Started by an improv troupe in New York City, this group event—which is exactly what it sounds like, and yes, you still have to wear underwear, creep—has become a weird little tradition, spreading to cities across the world. It’ll be especially gutsy this year in Boston considering the icy weather we’ve been having, but that’ll just make it funny and impressive. Bone Up Brewery celebrates the invention of its cute little skeleton mascot, and everybody’s invited to—what else—drink beer.
The irreverence and camp of the Gold Dust Orphans is pretty much summed up by the title of their newest Christmas show, which adds to the famously messed up 1962 tragedy “Whatever Happened to Baby Jane?” the one thing it’s always needed: Christmas cheer! If you like Joan Crawford and/or Bette Davis, aren’t puritanical and don’t care for good taste, check it out.
Each holiday season, the Boston Society of Architects invites some local firms to apply all their precision and expertise to create deliciously charming gingerbread models of local landmarks. The show is open all month, but if you’ve got kids you should bring them on Saturday, when they’ll be able to make their own sugary structures. Each Christmastime, WGBH Celtic music DJ Brian O’Donovan hosts a stacked lineup of music and dance from across the Celtic diaspora.
Muck Rack makes it simple to find people, tweets, or articles that mention any name, keyword, company, hashtag etc. We've compiled this guide to help you make the most of your search.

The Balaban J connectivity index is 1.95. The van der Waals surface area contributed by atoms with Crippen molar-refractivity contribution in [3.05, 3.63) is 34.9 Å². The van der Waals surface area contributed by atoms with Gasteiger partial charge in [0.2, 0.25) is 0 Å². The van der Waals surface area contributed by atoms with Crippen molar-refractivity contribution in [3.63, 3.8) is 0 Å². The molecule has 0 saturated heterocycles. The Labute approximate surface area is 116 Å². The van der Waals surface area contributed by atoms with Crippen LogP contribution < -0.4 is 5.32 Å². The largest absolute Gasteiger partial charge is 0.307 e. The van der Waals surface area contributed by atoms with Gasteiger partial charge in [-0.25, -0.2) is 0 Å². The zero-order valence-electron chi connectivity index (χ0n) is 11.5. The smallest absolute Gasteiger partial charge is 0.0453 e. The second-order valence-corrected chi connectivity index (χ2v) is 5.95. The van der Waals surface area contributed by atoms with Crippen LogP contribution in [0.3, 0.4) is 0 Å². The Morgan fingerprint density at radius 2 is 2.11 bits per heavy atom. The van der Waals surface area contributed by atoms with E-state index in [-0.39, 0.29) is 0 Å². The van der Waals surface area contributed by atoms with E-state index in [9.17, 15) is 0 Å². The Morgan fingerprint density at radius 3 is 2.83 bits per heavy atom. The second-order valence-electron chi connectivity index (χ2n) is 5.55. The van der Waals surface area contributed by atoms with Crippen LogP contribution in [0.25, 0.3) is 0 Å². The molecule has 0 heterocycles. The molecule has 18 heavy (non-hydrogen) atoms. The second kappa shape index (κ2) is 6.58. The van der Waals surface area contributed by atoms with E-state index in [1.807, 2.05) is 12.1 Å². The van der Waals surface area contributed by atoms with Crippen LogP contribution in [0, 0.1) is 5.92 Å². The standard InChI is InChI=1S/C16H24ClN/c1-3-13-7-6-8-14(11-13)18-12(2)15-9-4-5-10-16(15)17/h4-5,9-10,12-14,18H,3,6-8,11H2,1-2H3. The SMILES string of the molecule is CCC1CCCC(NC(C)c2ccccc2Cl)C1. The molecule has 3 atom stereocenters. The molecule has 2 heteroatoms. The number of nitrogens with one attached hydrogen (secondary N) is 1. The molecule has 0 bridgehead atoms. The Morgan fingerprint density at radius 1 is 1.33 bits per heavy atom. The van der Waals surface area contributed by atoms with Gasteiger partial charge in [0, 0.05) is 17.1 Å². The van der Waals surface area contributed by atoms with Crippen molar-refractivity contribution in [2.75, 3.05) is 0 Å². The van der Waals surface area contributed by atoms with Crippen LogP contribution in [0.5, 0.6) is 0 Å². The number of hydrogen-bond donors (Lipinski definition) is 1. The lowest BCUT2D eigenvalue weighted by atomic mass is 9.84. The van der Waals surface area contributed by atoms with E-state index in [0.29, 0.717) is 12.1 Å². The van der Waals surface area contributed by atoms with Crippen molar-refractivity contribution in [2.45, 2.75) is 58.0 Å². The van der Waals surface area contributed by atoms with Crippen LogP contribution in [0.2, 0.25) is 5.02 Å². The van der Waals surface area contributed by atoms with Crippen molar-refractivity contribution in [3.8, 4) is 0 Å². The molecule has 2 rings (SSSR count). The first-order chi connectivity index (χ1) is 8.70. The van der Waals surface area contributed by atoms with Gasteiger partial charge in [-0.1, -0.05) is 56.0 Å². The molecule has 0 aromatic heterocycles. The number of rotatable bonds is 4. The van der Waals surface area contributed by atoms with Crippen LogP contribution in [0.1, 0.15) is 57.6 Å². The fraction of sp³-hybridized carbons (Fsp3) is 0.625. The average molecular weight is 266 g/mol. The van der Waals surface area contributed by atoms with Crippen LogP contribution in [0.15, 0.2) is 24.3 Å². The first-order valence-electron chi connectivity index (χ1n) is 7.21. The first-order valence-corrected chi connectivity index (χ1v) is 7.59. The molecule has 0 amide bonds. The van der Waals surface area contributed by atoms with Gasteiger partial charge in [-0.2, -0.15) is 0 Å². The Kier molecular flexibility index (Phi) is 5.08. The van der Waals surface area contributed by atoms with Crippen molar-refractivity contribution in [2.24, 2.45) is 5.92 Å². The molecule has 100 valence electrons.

Selecting a term
Start searching tweets, articles from media outlets, articles mentioned in tweets, journalists'
names, titles and bios with some suggested searches:
Companies or Topics (e.g. iPhone, Microsoft)
Phrases (e.g. "cloud computing") — use quotes to keep the terms together
Twitter handles (e.g. @username) — returns those who have mentioned or replied to
Names (e.g. "David Pogue")
Hashtags (e.g. #sxsw, #london2012)
Bio details (e.g. vegan, Olympics, father)
Muck Rack's Advanced Search allows for many boolean operators.
Find results that mention multiple specified terms, use AND or
+. For example, ensure each result contains both Elon Musk and Mark Zuckerberg by
searching Musk AND Zuckerberg or Musk + Zuckerberg.
Use the operators OR or , to broaden your search when you'd like either of
multiple terms to appear in results. (This is the default behavior of our search when no operators
are used). For example, results will contain either cake or cookie by searching cake OR cookie or cake,cookie
Use NOT or - to subtract results from your search. For
example, searching Disney will yield results about the Walt Disney Company as well as Walt Disney
World Resort. To exclude mentions of Disney World, search for Disney -World or Disney
When using one of these operators with a phrase, enclose it in quotation marks. For example, you can
find results about smartphones excluding Apple's iPhone 4S by searching smartphone -"iPhone
Exact case matching or punctuation
If you're searching for a brand name or keyword that relies on specific punctuation marks or capitalization, you can
find results that match your exact query by adding matchcase: before the keyword you're searching for, like matchcase:E*TRADE .
Use parentheses to separate multiple
boolean phrases. For example, to find journalists talking about having fun in Disney World or
Disneyland, search for ("disney world" OR disneyland) AND fun.
An asterisk can be used to search for any variation of a root word truncated by the asterisk. For example, searching for admin* will return results for administrator, administration, administer, administered, etc.
A near operator is an AND operator where you can control the distance between the words. You can vary the distance the near operation uses by adding a forward slash and number (between 0-99) such as strawberries NEAR/10 "whipped cream", which means the strawberries must exist within 10 words of "whipped cream".